Setting Management Fees [Video]

You’re entering into a management service agreement (MSA), the contract between a management company (MSO) and a healthcare practice. How do you set the management fees? Firmwide Managing Partner, Erin Jackson, describes two basic compensation models and some key legal traps to avoid.

Watch this video on YouTube.

Transcript:

You’re entering into an MSA, or management service agreement, a contract between an MSO (or management company) and a medical practice. How do you set the management fees? I’m Erin Jackson with Jackson LLP Healthcare Lawyers. This is a common question for those entering into MSAs, and it’s also one of the hardest decisions of the process. 

So, if MSAs, MSOs, or the corporate practice of medicine doctrine are new to you, check out some of the other articles on our website or videos here for a little background on what I’m discussing. 

Watch this video on YouTube.
Watch this video on YouTube.

View the related blogs, “Management Services Agreements (MSAs)” and “How Does Money Flow Through a Management Services Organization (MS0)?

Now, when determining how to set a management fee, it’s important to realize this is a discretionary business decision. It’s also important to remember that it can be renegotiated in a year or two if it turns out that your estimate and your numbers that you’re crunching now weren’t quite right.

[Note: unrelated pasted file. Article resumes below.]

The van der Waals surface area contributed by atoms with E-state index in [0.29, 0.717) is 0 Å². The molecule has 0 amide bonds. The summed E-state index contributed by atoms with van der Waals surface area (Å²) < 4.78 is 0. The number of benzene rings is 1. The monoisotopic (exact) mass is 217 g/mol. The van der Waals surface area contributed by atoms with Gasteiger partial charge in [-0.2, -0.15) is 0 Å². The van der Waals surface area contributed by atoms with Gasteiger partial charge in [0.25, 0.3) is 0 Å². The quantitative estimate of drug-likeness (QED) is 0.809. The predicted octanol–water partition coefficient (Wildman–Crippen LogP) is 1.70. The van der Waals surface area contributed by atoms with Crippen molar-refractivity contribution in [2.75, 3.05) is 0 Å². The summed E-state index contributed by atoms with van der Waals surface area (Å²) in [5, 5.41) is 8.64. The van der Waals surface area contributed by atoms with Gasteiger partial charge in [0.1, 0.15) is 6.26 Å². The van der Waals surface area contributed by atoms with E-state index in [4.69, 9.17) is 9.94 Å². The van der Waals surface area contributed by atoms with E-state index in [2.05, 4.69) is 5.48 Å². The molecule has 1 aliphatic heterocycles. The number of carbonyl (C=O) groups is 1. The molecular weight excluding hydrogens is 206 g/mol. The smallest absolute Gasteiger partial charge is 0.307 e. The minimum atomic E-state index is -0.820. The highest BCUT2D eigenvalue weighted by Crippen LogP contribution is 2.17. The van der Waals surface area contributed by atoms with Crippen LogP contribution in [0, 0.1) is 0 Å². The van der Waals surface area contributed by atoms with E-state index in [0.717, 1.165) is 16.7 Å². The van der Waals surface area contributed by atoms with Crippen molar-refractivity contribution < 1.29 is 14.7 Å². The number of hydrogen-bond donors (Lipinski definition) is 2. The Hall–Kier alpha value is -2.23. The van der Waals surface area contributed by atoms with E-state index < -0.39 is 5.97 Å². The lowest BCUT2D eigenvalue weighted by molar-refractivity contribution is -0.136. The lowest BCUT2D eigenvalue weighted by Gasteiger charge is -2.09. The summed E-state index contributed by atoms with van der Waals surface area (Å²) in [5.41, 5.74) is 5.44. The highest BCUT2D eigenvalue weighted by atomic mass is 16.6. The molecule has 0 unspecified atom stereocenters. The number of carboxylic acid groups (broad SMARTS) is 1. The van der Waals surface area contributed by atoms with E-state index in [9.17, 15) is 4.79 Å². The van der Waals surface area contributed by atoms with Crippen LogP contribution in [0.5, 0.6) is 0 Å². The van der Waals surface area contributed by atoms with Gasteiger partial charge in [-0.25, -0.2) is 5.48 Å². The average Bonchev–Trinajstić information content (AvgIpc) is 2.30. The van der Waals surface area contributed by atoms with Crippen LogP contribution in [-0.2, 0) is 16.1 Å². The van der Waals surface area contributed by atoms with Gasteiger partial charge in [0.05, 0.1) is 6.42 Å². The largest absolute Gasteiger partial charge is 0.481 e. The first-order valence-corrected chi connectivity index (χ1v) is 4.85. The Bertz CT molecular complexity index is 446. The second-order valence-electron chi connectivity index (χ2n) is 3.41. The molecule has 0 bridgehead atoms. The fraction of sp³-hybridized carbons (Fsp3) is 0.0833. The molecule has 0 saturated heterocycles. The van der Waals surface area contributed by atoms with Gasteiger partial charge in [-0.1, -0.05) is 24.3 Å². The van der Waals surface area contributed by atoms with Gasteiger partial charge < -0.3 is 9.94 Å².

So, there’s two main models we typically recommend. The first is a flat-fee management fee. This is exactly what it sounds like. The management company is paid a flat amount by the medical practice every month for the management services they’re offering.

The second one is the cost-plus model. Under this model, the management company is reimbursed for its costs each month associated with managing the medical practice. It also is then paid a percentage, or a plus, on top of the reimbursed costs.

There are also ways of reimbursing a management company that run afoul of various health care fraud, waste, and abuse laws but that, nonetheless, are common among those engaged in MSO relationships. Obviously, we advise against these because the penalties can be either financial or criminal in nature. So, you do want to avoid anything that could be construed as a kickback, an improper fee splitting, something that violates the corporate practice of medicine doctrine, or something that violates the practice act of any of the involved license providers. 

If you’re entering into an MSO, it’s important that you work with an attorney who is familiar with this process. It requires the establishment of two legal entities at least: one for the practice, one for the management company. Plus, it requires an MSA, which is the contract between the two. It’s really important that all of this be able to pass regulatory scrutiny should anyone come to evaluate whether the management company is operating in a compliant way and that the medical practice is operating independently of the MSO. 

If you have questions about this or you’re planning to open a practice in any of the states in which we operate, we encourage you to reach out.

This blog is made for educational purposes and is not intended to be specific legal advice to any particular person. It does not create an attorney-client relationship between our firm and the reader. It should not be used as a substitute for competent legal advice from a licensed attorney in your jurisdiction.

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